Carroll’s presentation of determinism in Chapter 4 is oversimplified, although he does discuss the topic in more depth later in the book. I believe his claim that the world is deterministic is only true within one of several interpretations of quantum mechanics. There is no scientific consensus as to whether the universe is deterministic or not. A great deal of debate still surrounds the so-called “collapse of the wave function” and the “measurement problem.”

The Copenhagen interpretation of quantum mechanics says that physical systems do not generally have definite properties prior to being “measured,” and only the act of measuring them causes them to taken on certain states. The Copenhagen interpretation has several problems.

The concept of the “system” and the “surroundings” are useful for modeling reality and writing equations for small parts of it, but they are not fundamental to our ontology. Thus, what does it mean to say the system is deterministic except when you observe it? We want to know whether the entire universe is deterministic or not. If there are parts of the universe that are not deterministic, even only occasionally when we “observer” them, then the entire universe is not deterministic. Determinism is an all-or-nothing phenomena.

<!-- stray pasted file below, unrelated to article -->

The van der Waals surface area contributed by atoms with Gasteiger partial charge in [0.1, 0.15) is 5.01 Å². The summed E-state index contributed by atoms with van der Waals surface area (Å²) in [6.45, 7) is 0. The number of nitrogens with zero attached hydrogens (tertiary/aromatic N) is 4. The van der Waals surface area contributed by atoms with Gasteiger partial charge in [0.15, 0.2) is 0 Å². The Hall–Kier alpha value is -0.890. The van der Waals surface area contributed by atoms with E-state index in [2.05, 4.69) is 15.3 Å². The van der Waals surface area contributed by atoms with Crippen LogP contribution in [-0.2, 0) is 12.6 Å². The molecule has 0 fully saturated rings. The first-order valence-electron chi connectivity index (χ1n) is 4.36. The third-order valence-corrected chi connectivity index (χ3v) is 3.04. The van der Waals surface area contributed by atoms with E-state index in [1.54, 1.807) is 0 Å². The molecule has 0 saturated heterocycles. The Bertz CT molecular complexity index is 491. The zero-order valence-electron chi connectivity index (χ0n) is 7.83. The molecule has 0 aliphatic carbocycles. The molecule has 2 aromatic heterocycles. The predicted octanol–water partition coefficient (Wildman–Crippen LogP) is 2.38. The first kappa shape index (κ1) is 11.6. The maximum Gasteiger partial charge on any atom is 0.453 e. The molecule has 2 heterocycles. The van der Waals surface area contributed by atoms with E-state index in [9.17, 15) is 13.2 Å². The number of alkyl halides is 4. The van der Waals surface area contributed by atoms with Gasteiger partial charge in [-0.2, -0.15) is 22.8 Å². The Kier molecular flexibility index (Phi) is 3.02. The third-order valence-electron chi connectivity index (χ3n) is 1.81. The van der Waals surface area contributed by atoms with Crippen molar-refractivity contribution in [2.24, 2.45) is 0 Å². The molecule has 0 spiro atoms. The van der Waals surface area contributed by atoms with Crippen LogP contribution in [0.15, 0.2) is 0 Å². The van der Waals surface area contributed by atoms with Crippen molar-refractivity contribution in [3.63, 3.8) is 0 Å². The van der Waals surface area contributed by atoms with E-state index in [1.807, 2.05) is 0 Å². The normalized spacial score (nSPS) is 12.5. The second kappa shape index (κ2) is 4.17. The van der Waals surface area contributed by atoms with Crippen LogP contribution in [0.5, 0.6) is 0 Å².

Could we consider the entire universe as “the system,” such that there is no outside observer who could introduce randomness by “collapsing the wave function”? If this is possible then why does the act of dividing the universe into system and surroundings introduce randomness? It would appear that it can not.

One alternative to the Copenhagen interpretation is put forward by proponents of quantum decoherence. In this way of thinking, the “collapse of the wave function” and the “randomness” involved are simply useful ways of speaking about our incomplete knowledge of the environment’s very complicated wave function. Thus, there is no randomness involved. Quantum decoherence avoids making “measurements” and the “system” part of our ontology, which I find convincing. Quantum decoherence results in a deterministic universe.

Other alternatives to the Copenhagen interpretation exist, such as the objective-collapse theories, which may or may not result in a deterministic universe.

Thus, Carroll conveniently presents his minority-view as if it were the consensus of the scientific community. It wouldn’t surprise me if he does this elsewhere in his book.

I enjoyed Carroll’s discussion about the arrow of time:

For every way that a system can evolve forward in time in accordance with the laws of physics, there is another allowed evolution that is just “running the system backward in time.” There is nothing in the underlying laws that says things can evolve in one direction in time but not the other. Physical motions, to the best of our understanding, are reversible. Both directions of time are on an equal footing.